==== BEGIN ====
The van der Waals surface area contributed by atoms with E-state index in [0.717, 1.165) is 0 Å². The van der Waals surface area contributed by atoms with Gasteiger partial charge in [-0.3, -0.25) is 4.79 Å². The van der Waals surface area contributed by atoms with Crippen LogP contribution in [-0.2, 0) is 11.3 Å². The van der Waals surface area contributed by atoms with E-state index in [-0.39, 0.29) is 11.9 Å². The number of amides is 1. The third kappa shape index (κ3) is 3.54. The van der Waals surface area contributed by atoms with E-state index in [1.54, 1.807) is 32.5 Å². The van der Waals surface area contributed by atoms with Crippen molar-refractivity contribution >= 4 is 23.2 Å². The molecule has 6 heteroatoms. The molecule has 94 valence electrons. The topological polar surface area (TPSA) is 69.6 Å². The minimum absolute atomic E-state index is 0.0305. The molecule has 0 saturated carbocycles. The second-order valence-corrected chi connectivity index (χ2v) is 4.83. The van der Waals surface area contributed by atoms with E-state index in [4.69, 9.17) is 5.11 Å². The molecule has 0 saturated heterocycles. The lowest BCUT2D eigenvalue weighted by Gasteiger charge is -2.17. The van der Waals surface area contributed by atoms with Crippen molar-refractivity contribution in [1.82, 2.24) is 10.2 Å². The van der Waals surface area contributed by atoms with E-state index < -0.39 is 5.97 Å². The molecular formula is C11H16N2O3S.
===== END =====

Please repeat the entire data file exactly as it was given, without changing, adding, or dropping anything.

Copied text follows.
The van der Waals surface area contributed by atoms with E-state index in [0.717, 1.165) is 0 Å². The van der Waals surface area contributed by atoms with Gasteiger partial charge in [-0.3, -0.25) is 4.79 Å². The van der Waals surface area contributed by atoms with Crippen LogP contribution in [-0.2, 0) is 11.3 Å². The van der Waals surface area contributed by atoms with E-state index in [-0.39, 0.29) is 11.9 Å². The number of amides is 1. The third kappa shape index (κ3) is 3.54. The van der Waals surface area contributed by atoms with E-state index in [1.54, 1.807) is 32.5 Å². The van der Waals surface area contributed by atoms with Crippen molar-refractivity contribution >= 4 is 23.2 Å². The molecule has 6 heteroatoms. The molecule has 94 valence electrons. The topological polar surface area (TPSA) is 69.6 Å². The minimum absolute atomic E-state index is 0.0305. The molecule has 0 saturated carbocycles. The second-order valence-corrected chi connectivity index (χ2v) is 4.83. The van der Waals surface area contributed by atoms with E-state index in [4.69, 9.17) is 5.11 Å². The molecule has 0 saturated heterocycles. The lowest BCUT2D eigenvalue weighted by Gasteiger charge is -2.17. The van der Waals surface area contributed by atoms with Crippen molar-refractivity contribution in [1.82, 2.24) is 10.2 Å². The van der Waals surface area contributed by atoms with E-state index < -0.39 is 5.97 Å². The molecular formula is C11H16N2O3S.